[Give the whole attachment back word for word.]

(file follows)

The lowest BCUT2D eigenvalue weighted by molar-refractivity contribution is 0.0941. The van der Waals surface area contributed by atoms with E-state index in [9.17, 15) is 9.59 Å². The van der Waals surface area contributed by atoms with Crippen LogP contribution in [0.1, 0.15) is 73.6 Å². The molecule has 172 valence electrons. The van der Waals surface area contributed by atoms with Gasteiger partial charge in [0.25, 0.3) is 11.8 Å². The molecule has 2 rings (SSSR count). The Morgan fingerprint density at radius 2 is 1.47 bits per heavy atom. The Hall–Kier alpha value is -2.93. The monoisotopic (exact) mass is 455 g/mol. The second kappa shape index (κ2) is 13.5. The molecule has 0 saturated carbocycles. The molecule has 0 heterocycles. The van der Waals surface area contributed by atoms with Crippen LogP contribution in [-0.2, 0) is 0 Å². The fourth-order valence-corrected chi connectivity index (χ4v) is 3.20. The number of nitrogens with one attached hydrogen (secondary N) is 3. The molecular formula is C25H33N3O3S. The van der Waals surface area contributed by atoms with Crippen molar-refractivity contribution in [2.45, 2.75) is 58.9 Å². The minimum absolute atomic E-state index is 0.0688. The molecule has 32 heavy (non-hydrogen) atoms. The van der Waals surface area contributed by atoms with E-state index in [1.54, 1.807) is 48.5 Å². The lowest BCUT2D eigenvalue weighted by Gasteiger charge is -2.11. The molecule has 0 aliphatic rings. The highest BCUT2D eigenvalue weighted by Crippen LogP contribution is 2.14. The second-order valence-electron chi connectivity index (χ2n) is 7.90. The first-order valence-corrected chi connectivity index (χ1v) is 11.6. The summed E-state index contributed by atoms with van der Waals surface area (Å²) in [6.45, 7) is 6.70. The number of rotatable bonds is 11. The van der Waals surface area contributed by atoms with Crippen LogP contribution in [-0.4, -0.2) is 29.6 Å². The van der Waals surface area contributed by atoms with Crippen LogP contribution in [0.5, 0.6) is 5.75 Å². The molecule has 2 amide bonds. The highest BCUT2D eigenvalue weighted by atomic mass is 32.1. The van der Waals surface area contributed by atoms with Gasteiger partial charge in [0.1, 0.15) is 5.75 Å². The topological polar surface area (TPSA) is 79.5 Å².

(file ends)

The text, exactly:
The lowest BCUT2D eigenvalue weighted by molar-refractivity contribution is 0.0941. The van der Waals surface area contributed by atoms with E-state index in [9.17, 15) is 9.59 Å². The van der Waals surface area contributed by atoms with Crippen LogP contribution in [0.1, 0.15) is 73.6 Å². The molecule has 172 valence electrons. The van der Waals surface area contributed by atoms with Gasteiger partial charge in [0.25, 0.3) is 11.8 Å². The molecule has 2 rings (SSSR count). The Morgan fingerprint density at radius 2 is 1.47 bits per heavy atom. The Hall–Kier alpha value is -2.93. The monoisotopic (exact) mass is 455 g/mol. The second kappa shape index (κ2) is 13.5. The molecule has 0 saturated carbocycles. The molecule has 0 heterocycles. The van der Waals surface area contributed by atoms with Crippen LogP contribution in [-0.2, 0) is 0 Å². The fourth-order valence-corrected chi connectivity index (χ4v) is 3.20. The number of nitrogens with one attached hydrogen (secondary N) is 3. The molecular formula is C25H33N3O3S. The van der Waals surface area contributed by atoms with Crippen molar-refractivity contribution in [2.45, 2.75) is 58.9 Å². The minimum absolute atomic E-state index is 0.0688. The molecule has 32 heavy (non-hydrogen) atoms. The van der Waals surface area contributed by atoms with E-state index in [1.54, 1.807) is 48.5 Å². The lowest BCUT2D eigenvalue weighted by Gasteiger charge is -2.11. The molecule has 0 aliphatic rings. The highest BCUT2D eigenvalue weighted by Crippen LogP contribution is 2.14. The second-order valence-electron chi connectivity index (χ2n) is 7.90. The first-order valence-corrected chi connectivity index (χ1v) is 11.6. The summed E-state index contributed by atoms with van der Waals surface area (Å²) in [6.45, 7) is 6.70. The number of rotatable bonds is 11. The van der Waals surface area contributed by atoms with Crippen LogP contribution in [-0.4, -0.2) is 29.6 Å². The van der Waals surface area contributed by atoms with Crippen LogP contribution in [0.5, 0.6) is 5.75 Å². The molecule has 2 amide bonds. The highest BCUT2D eigenvalue weighted by atomic mass is 32.1. The van der Waals surface area contributed by atoms with Gasteiger partial charge in [0.1, 0.15) is 5.75 Å². The topological polar surface area (TPSA) is 79.5 Å².